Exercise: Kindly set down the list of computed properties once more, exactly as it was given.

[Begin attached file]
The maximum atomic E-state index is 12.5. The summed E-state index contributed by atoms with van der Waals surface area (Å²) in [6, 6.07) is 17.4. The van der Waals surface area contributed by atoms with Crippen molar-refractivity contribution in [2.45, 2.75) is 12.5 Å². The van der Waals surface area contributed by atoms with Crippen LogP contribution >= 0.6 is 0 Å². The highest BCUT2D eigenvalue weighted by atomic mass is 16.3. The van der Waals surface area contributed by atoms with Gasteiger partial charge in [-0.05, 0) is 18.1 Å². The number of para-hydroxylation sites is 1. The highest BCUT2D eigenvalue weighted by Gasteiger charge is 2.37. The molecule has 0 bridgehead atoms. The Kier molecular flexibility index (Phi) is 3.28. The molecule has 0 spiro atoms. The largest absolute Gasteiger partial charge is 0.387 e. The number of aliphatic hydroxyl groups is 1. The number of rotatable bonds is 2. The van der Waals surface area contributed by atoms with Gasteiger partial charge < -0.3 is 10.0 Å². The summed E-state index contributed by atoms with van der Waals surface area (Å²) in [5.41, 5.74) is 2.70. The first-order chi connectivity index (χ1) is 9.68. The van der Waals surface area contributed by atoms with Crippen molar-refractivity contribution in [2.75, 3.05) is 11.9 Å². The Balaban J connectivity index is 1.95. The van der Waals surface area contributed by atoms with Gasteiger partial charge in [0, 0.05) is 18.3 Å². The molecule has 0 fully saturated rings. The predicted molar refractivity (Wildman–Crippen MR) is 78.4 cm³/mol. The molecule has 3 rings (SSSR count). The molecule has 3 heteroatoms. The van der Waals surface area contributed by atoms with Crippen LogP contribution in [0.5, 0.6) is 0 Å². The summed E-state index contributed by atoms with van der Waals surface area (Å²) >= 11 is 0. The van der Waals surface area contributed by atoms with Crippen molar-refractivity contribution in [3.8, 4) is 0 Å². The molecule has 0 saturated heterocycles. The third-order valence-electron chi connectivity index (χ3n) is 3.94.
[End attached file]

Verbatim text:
The maximum atomic E-state index is 12.5. The summed E-state index contributed by atoms with van der Waals surface area (Å²) in [6, 6.07) is 17.4. The van der Waals surface area contributed by atoms with Crippen molar-refractivity contribution in [2.45, 2.75) is 12.5 Å². The van der Waals surface area contributed by atoms with Crippen LogP contribution >= 0.6 is 0 Å². The highest BCUT2D eigenvalue weighted by atomic mass is 16.3. The van der Waals surface area contributed by atoms with Gasteiger partial charge in [-0.05, 0) is 18.1 Å². The number of para-hydroxylation sites is 1. The highest BCUT2D eigenvalue weighted by Gasteiger charge is 2.37. The molecule has 0 bridgehead atoms. The Kier molecular flexibility index (Phi) is 3.28. The molecule has 0 spiro atoms. The largest absolute Gasteiger partial charge is 0.387 e. The number of aliphatic hydroxyl groups is 1. The number of rotatable bonds is 2. The van der Waals surface area contributed by atoms with Gasteiger partial charge < -0.3 is 10.0 Å². The summed E-state index contributed by atoms with van der Waals surface area (Å²) in [5.41, 5.74) is 2.70. The first-order chi connectivity index (χ1) is 9.68. The van der Waals surface area contributed by atoms with Crippen molar-refractivity contribution in [2.75, 3.05) is 11.9 Å². The Balaban J connectivity index is 1.95. The van der Waals surface area contributed by atoms with Gasteiger partial charge in [0, 0.05) is 18.3 Å². The molecule has 0 fully saturated rings. The predicted molar refractivity (Wildman–Crippen MR) is 78.4 cm³/mol. The molecule has 3 rings (SSSR count). The molecule has 3 heteroatoms. The van der Waals surface area contributed by atoms with Crippen LogP contribution in [0.5, 0.6) is 0 Å². The summed E-state index contributed by atoms with van der Waals surface area (Å²) >= 11 is 0. The van der Waals surface area contributed by atoms with Crippen molar-refractivity contribution in [3.8, 4) is 0 Å². The molecule has 0 saturated heterocycles. The third-order valence-electron chi connectivity index (χ3n) is 3.94.